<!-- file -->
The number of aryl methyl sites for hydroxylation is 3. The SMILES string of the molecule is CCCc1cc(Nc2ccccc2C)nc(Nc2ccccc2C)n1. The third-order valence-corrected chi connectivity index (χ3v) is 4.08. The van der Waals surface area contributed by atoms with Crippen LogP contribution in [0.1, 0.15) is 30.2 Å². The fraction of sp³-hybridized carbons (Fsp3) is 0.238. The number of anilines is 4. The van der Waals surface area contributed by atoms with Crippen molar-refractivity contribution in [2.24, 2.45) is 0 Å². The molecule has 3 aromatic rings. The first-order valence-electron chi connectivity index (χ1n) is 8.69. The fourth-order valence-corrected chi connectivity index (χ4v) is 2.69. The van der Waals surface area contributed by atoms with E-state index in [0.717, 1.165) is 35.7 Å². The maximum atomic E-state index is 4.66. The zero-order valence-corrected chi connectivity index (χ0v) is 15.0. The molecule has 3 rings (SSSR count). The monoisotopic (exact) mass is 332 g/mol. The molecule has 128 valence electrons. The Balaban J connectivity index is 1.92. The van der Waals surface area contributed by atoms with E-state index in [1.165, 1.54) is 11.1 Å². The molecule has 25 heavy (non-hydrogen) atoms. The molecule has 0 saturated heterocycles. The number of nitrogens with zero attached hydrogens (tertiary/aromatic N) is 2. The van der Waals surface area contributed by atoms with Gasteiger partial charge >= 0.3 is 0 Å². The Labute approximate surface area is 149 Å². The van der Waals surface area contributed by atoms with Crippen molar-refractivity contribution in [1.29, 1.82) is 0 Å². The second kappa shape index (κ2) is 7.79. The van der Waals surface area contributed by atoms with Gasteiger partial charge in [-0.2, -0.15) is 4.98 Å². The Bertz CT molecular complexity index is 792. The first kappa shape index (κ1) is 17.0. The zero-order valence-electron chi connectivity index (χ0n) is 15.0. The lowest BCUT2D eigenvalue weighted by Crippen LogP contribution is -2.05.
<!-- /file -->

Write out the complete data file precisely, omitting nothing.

The number of aryl methyl sites for hydroxylation is 3. The SMILES string of the molecule is CCCc1cc(Nc2ccccc2C)nc(Nc2ccccc2C)n1. The third-order valence-corrected chi connectivity index (χ3v) is 4.08. The van der Waals surface area contributed by atoms with Crippen LogP contribution in [0.1, 0.15) is 30.2 Å². The fraction of sp³-hybridized carbons (Fsp3) is 0.238. The number of anilines is 4. The van der Waals surface area contributed by atoms with Crippen molar-refractivity contribution in [2.24, 2.45) is 0 Å². The molecule has 3 aromatic rings. The first-order valence-electron chi connectivity index (χ1n) is 8.69. The fourth-order valence-corrected chi connectivity index (χ4v) is 2.69. The van der Waals surface area contributed by atoms with E-state index in [0.717, 1.165) is 35.7 Å². The maximum atomic E-state index is 4.66. The zero-order valence-corrected chi connectivity index (χ0v) is 15.0. The molecule has 3 rings (SSSR count). The monoisotopic (exact) mass is 332 g/mol. The molecule has 128 valence electrons. The Balaban J connectivity index is 1.92. The van der Waals surface area contributed by atoms with E-state index in [1.165, 1.54) is 11.1 Å². The molecule has 25 heavy (non-hydrogen) atoms. The molecule has 0 saturated heterocycles. The number of nitrogens with zero attached hydrogens (tertiary/aromatic N) is 2. The van der Waals surface area contributed by atoms with Gasteiger partial charge >= 0.3 is 0 Å². The Labute approximate surface area is 149 Å². The van der Waals surface area contributed by atoms with Crippen molar-refractivity contribution in [1.29, 1.82) is 0 Å². The second kappa shape index (κ2) is 7.79. The van der Waals surface area contributed by atoms with Gasteiger partial charge in [-0.2, -0.15) is 4.98 Å². The Bertz CT molecular complexity index is 792. The first kappa shape index (κ1) is 17.0. The zero-order valence-electron chi connectivity index (χ0n) is 15.0. The lowest BCUT2D eigenvalue weighted by Crippen LogP contribution is -2.05.